Monday, January 31, 2011

Thoughts on spicing up the pre-battle (setup) sequence for medieval/ancient games

We've all done it many times before (especially in Ancients/Medievals)- both sides setup their army on their side of the board (usually the longest side) and have at it with one another over the course of the battle in a meeting engagement. But, other than specialist scenarios (like an ambush), this is the commonest way to setup a battlefield.

But what if there were pre-battle turns that could influence the setup process or modify some of the command rules (assuming you do use some sort of command and control rules) ? As an extra bonus, this could be a good way to vary campaign battles between 2 armies.

I've used a number of systems to create "friction" in command and control, so maybe it is time to for me to use a system whereby setup "friction" can be modeled after. All of the ideas here are not original, I'm sure, but sometimes the best ideas are almost univeral. So if I am just re-inventing the wheel (or seem to be plagarizing) I am sorry.

I've decided to call the system Pre-Battle Stress. Without getting into the specifics of how it influences my minaiture rules (a home-brew set called "DSR Mass Battle"), I'll try to keep the descriptions as general as possible so you can apply it to your own ruleset.

In general, each army has a pool of 6 Army Initiative Cards. They consist of various amounts of Observe(O), Advance (A), Defend (D), and Flank (F) cards. Each side also has a Re-Organize (R) card.

A Byzantine army, for example might consist of 2 Observe, 1 Advance, 1 Defend and 1 Flank Card. A Seljuk Turkish army might consist of 2 Observe, 1 Advance, 0 Defend and 3 Flank Cards.

At the start of the campaign turn (or turn where 2 armies are fighting for an area) they each secretly pick one card and reveal it. Based on what they have chosen, the result may be no battle, one side with a setup advantage, command advantage, terrain advantage or some combination of these three.

If after 3 "No Battle" results, the campaign turn ends as both sides have successfully growled at each other but never came to blows. This may allow a side that was awaiting reinforcement to be able to recieve them.

Once a card is played, it cannot be used again. A Reorganize(R) card returns all the cards to a player's hand after the current battle (if any) is fought. This can result in something VERY bad if the other side elects to do something other than Reorganize (R) or Observe (O).. Or, in other words the more cards that are played without an (R), the less flexibility a side has.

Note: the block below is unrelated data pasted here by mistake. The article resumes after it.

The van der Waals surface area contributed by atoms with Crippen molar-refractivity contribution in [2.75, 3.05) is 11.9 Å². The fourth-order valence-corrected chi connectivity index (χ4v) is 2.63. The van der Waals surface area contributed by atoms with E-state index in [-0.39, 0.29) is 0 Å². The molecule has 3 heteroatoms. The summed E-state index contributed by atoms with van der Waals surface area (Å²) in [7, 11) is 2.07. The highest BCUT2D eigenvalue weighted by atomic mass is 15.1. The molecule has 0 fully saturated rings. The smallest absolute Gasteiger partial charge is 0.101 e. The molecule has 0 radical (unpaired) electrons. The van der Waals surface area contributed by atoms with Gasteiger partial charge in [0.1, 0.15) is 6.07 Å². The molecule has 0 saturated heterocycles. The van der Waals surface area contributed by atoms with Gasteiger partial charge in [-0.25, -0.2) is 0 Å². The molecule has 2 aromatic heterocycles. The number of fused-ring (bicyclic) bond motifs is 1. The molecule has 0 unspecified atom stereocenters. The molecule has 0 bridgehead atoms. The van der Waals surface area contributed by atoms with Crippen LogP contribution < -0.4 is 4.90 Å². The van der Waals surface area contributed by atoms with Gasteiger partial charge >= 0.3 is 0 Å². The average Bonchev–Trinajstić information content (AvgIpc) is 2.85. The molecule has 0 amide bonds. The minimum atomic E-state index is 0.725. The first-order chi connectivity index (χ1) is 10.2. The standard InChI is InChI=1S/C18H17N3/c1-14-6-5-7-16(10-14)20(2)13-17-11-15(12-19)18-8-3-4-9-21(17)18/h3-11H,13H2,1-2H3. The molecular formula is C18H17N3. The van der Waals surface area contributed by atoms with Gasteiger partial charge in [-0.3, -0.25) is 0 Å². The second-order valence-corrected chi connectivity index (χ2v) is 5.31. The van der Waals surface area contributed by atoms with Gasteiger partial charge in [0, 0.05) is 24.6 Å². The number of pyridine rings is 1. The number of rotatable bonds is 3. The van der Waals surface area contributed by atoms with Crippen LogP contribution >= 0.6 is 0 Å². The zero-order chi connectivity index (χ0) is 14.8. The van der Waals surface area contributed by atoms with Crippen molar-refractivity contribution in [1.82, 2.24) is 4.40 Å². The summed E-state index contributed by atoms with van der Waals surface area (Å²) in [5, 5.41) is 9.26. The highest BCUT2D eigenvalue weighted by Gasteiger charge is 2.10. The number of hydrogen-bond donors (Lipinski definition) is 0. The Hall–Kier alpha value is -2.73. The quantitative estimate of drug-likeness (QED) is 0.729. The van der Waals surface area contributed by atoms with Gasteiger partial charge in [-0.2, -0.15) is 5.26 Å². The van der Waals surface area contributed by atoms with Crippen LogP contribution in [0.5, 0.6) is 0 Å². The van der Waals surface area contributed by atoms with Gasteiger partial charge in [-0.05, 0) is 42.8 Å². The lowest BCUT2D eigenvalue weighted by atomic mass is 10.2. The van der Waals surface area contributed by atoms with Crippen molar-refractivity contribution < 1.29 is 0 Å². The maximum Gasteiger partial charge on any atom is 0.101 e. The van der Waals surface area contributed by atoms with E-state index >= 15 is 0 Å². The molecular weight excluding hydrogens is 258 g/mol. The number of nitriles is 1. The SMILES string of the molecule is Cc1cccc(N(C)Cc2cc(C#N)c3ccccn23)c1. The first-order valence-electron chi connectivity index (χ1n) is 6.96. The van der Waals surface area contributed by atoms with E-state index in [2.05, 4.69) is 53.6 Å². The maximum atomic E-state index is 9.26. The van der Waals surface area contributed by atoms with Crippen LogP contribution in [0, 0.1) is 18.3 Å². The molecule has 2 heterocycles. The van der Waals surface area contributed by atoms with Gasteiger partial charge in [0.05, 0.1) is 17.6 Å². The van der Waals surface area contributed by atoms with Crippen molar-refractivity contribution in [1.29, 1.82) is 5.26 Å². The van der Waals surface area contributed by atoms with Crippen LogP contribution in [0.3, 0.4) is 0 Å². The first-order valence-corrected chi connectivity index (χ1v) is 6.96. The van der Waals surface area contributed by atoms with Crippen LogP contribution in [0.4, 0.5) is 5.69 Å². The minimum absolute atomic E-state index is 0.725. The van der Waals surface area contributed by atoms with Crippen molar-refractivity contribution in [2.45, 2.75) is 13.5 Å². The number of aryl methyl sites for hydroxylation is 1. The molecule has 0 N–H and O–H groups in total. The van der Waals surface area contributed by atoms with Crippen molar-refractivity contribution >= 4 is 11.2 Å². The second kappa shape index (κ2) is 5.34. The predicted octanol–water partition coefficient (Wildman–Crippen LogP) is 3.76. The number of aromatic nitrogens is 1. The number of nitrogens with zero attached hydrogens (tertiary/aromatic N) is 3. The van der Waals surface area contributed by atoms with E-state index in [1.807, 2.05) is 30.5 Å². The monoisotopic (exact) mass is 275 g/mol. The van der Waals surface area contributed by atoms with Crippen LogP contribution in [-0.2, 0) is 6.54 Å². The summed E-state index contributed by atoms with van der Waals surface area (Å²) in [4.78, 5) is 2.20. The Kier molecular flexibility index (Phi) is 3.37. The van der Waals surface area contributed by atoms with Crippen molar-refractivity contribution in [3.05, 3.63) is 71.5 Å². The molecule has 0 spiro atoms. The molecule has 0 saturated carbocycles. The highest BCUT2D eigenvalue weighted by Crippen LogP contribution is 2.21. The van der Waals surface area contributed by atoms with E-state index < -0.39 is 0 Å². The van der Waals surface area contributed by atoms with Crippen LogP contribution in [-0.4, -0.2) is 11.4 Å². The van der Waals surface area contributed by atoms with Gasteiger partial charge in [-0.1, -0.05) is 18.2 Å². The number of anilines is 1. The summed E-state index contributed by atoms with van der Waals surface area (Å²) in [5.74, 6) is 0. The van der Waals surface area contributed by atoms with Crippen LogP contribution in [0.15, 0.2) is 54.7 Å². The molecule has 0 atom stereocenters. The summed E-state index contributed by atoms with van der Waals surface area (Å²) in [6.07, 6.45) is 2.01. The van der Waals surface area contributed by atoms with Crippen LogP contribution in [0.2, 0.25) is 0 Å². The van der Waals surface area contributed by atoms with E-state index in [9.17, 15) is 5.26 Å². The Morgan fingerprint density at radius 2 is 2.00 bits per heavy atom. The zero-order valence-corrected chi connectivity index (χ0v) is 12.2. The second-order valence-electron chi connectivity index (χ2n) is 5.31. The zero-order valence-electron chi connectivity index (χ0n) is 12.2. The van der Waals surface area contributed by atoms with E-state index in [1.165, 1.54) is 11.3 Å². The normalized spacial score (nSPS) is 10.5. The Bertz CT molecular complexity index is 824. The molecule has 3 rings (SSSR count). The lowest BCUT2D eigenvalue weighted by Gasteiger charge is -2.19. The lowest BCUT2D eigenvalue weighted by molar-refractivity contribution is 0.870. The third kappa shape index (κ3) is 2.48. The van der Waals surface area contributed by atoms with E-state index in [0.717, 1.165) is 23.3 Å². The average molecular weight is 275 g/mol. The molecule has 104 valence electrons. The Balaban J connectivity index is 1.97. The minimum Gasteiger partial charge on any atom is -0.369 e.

Here's the chart that applies to my rules and includes all the armies I have:

The Chart (click to enlarge)
 The end result is create some interesting "at start" and setup conditions outside the normal. It also works well to vary up quick area campaign games (Armies fight over an area or zone, and if the winner gains that zone).

Of course, you will have to modify the results based on the ruleset you use. I'm thinking of expanding upon this more to include even more options.

As always, let me know what you think  !

Tuesday, January 25, 2011

My new way of After Action Reporting

I'm trying an experiment in AAR (After Action Reporting) for my Ancients. I've come up with a different way of doing it with a simple Visio template and some elbow grease.

The Scenario is a Byzantine vs Seljuk rading force that has been brought to bay, using my DSR Mass Battle rules.

The Byzantines:
1 x Cataphract Cavalry (12 cavalry)
2 x Kaveleroi (24 cavalry)
2 x Spear Infantry (32 infantry)
4 x Skirmish Javelin (32 infantry in 8 subunits)

Seljuk Turks:
3 x Cavalry (36 cavalry)
2 x Sword Infantry (24 infantry)
2 x Spear Infantry (24 infantry)
3 x Skirmish Cavalry (24 figs in 6 subunits)

The Seljuk loot is just off the board to the North (top) of the map and is the reason they just can't run away.

Of course, each side has an army leader that is attached to a unit of that side's choice for the battle (indicated on the map by the name followed by an asterix).

Initial Dispositions

The Byzantine plan is to base its infantry on woods H6 and try to use missile fire to discomfit the Seljuk infantry (they are weaker than the Byzantine in armor and in numbers per unit). The cavalry is to stay alert for opportunities to counter the Seljuk Cavalry. The leader is present with the Cataphracts.